Multi-channel contact centre or Multichannel (jury is out on that one) technology in a contact centre environment simply means the contact centre can handle customer enquiries over different communication channels on the same technology platform.
Communication channels can be phone, email, SMS, live chat, Facebook etc – essentially all the different ways customers can interact with your business.
Think of it like opening a block of Cadbury Snack chocolate – there are lots of options to choose from and we all have our preferences.
From strawberry, pineapple, caramel and even that disgusting Turkish Delight, there are lots of flavours to choose from.
Swap up out the yummy fillings for phone, email, live chat, video, Social Media (e.g. Facebook, Twitter etc) SMS etc and that’s essentially what multi-channel is – the vast majority of communication channels that customers can interact with your business on.
They just pick their preferred method.
Continuing on with the Snack chocolate analogy (I know, I have issues…) true multichannel contact centre technology means even though there are different flavours, you only buy the one block of chocolate. As you’ll read below, many contact centres may offer different channels but they are all managed from different technology platforms. In other words, a separate block of caramel chocolate a separate block of pineapple chocolate and so on.
How to Manage Multi-Channel in a call centre
So we’ve established that a customer can contact you via multiple channels. Awesome.
But how do you actually manage that?
When you don’t really have a ‘Multi-Channel’ contact centre
For a lot of contact centres, they are mostly pretty good with managing phone calls.
The contact centre technology enables them to queue calls, allocate them to the right agents, perhaps record calls etc.
But for the other channels…
Emails are handled through Outlook, Facebook enquiries are managed directly on Facebook, Live Chat has its own technology software program, Twitter is managed on the Twitter company page etc.
You essentially have all these different technology programs that agents need to log in and out of depending on what channel they are working on.
That is NOT a multi-channel contact centre.
That is a modern-day mess! Reporting is disparate, agents are unproductive and its not good for your customers.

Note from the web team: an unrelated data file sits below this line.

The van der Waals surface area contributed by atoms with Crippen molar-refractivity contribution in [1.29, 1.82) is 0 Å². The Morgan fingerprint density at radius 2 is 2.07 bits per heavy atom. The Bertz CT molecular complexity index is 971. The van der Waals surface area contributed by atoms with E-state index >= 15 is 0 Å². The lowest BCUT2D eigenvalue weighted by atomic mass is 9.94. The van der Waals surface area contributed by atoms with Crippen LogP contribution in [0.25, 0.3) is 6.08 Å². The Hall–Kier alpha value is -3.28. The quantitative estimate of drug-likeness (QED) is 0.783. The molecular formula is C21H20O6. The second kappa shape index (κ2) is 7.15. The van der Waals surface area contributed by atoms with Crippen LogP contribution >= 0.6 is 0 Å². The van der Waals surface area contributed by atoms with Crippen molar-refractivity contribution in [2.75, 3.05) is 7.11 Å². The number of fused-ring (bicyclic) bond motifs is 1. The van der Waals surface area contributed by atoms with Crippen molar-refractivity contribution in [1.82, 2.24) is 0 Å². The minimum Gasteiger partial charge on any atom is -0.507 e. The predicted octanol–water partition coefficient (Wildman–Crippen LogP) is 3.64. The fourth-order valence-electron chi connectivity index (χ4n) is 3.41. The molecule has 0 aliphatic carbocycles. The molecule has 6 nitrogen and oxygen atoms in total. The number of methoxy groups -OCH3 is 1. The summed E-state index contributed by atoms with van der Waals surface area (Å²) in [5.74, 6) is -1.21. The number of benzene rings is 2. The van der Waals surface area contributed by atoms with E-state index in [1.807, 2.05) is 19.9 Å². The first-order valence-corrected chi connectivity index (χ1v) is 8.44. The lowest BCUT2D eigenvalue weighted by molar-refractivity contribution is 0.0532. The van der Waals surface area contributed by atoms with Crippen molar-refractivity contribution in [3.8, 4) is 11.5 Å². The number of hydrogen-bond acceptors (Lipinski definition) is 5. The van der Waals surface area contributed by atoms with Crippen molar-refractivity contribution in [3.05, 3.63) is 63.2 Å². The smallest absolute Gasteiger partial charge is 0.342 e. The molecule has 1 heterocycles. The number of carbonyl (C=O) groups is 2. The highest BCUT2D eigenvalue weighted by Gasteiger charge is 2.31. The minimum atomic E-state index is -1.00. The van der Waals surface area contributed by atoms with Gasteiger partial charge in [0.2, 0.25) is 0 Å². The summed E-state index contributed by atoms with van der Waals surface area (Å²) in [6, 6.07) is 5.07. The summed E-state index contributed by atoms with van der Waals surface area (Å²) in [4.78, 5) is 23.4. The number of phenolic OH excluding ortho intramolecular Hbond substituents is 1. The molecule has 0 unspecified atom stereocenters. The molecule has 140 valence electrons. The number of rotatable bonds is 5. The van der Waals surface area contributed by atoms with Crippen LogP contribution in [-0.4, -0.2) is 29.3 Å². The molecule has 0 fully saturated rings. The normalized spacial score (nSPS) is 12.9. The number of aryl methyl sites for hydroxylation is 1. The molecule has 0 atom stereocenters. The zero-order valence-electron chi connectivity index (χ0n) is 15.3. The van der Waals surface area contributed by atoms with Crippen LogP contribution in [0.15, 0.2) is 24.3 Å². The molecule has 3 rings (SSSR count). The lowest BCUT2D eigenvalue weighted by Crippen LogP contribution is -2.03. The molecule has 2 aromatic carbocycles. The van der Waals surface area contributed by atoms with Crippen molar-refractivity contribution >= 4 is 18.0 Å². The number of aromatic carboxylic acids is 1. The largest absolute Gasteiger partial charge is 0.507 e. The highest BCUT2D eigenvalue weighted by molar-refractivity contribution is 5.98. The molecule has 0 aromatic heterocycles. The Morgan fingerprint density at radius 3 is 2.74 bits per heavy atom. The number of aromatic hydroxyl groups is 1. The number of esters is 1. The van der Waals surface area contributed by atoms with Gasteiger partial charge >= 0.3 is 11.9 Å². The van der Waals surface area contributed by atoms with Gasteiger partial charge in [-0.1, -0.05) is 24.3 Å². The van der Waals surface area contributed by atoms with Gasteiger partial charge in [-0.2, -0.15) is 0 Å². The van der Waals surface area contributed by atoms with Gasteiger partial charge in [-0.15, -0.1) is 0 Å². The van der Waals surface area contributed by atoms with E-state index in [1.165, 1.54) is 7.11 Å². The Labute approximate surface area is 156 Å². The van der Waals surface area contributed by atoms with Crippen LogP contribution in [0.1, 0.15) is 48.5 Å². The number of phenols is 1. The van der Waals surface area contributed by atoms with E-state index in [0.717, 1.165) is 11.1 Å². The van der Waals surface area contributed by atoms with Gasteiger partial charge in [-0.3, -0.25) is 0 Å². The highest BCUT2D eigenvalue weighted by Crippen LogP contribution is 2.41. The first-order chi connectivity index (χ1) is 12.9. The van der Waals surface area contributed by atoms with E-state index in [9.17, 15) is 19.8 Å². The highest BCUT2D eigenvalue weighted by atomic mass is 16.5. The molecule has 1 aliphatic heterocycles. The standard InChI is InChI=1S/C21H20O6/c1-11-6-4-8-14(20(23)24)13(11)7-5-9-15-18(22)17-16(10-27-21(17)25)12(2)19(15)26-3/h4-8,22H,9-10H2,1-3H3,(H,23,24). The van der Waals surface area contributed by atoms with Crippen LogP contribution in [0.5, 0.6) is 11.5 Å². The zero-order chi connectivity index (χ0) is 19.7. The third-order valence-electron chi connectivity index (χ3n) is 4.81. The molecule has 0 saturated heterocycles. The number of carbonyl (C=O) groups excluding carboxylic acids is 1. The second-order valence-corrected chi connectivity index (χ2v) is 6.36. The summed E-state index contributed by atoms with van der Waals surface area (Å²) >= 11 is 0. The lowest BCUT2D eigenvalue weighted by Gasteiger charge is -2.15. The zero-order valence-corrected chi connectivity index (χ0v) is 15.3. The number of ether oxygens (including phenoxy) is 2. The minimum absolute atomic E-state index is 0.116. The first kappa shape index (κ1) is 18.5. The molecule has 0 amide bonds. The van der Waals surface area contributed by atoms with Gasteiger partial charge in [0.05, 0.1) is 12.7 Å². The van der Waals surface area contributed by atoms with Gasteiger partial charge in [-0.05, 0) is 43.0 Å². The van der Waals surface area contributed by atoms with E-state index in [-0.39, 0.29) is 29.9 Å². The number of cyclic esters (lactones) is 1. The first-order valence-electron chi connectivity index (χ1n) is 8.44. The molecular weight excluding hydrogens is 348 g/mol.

The real multi-channel contact centre
You may have guessed it already, a real multi-channel contact centre is when a call centre agent can manage ALL the channels from the same software.
The contact centre technology will allocate a call, email, tweet, Live chat conversation directly to an agent and ideally not all at the same time!
Of course, you can set all of those things up in your settings.
Which agents can receive what types enquiries, when to route live chat to them over emails, which channel gets priority, how many live chats can one agent concurrently manage and so on.
What’s the difference between Omnichannel and multi-channel technology?
Think of multi-channel as very discrete channels.
If a customer comes in via Live Chat, they get allocated to an agent until a resolution is achieved.
But what if the conversation becomes quite complex and eventually, the conversation needs to move to the telephone?
In a multi-channel environment those channels aren’t integrated, so in this example, the agent would need to end the live chat and then manually call the customer to continue the conversation.
Or worse, the customer will have to call back in and then most likely get a different agent (the one that handles calls, not Live Chat) and then have to repeat all the information.
With omnichannel technology it makes no difference, all the customer information, previous interactions with your business etc is immediately available to any call centre agent so the conversation can easily move between channels resulting in a much better customer experience.
Omnichannel technology done properly has ALL information about the customer including transactions, what pages they visited on the website, when they were last in-store, outstanding sales orders or enquiries, last agent they spoke to etc.
I’m yet to see many call centres (and by default the entire business) have a fully functional omnichannel environment.
More importantly, though I’m still trying to work out why Cadbury Snack has the Turkish Delight flavour?
That’s just gross.